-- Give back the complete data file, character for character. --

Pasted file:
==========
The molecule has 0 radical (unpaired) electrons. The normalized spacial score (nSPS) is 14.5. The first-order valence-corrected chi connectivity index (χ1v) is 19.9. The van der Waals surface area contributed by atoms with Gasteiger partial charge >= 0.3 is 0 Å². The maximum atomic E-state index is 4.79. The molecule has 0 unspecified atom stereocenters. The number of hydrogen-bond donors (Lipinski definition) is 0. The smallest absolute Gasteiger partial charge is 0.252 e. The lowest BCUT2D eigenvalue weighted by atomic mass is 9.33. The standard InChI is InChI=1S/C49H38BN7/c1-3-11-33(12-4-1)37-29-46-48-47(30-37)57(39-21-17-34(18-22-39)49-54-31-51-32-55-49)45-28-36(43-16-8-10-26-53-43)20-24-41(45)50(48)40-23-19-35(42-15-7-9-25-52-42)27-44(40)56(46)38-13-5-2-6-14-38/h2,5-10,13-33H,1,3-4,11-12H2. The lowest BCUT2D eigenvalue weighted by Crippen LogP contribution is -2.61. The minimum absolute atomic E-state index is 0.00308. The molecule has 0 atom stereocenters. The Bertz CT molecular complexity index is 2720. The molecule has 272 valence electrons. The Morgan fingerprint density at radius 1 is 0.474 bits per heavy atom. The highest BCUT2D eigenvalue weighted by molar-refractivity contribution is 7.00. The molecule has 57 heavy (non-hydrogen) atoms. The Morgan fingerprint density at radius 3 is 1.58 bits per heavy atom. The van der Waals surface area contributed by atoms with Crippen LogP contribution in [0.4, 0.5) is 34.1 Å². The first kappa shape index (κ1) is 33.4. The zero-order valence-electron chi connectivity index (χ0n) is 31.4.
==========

The molecule has 0 radical (unpaired) electrons. The normalized spacial score (nSPS) is 14.5. The first-order valence-corrected chi connectivity index (χ1v) is 19.9. The van der Waals surface area contributed by atoms with Gasteiger partial charge >= 0.3 is 0 Å². The maximum atomic E-state index is 4.79. The molecule has 0 unspecified atom stereocenters. The number of hydrogen-bond donors (Lipinski definition) is 0. The smallest absolute Gasteiger partial charge is 0.252 e. The lowest BCUT2D eigenvalue weighted by atomic mass is 9.33. The standard InChI is InChI=1S/C49H38BN7/c1-3-11-33(12-4-1)37-29-46-48-47(30-37)57(39-21-17-34(18-22-39)49-54-31-51-32-55-49)45-28-36(43-16-8-10-26-53-43)20-24-41(45)50(48)40-23-19-35(42-15-7-9-25-52-42)27-44(40)56(46)38-13-5-2-6-14-38/h2,5-10,13-33H,1,3-4,11-12H2. The lowest BCUT2D eigenvalue weighted by Crippen LogP contribution is -2.61. The minimum absolute atomic E-state index is 0.00308. The molecule has 0 atom stereocenters. The Bertz CT molecular complexity index is 2720. The molecule has 272 valence electrons. The Morgan fingerprint density at radius 1 is 0.474 bits per heavy atom. The highest BCUT2D eigenvalue weighted by molar-refractivity contribution is 7.00. The molecule has 57 heavy (non-hydrogen) atoms. The Morgan fingerprint density at radius 3 is 1.58 bits per heavy atom. The van der Waals surface area contributed by atoms with Crippen LogP contribution in [0.4, 0.5) is 34.1 Å². The first kappa shape index (κ1) is 33.4. The zero-order valence-electron chi connectivity index (χ0n) is 31.4.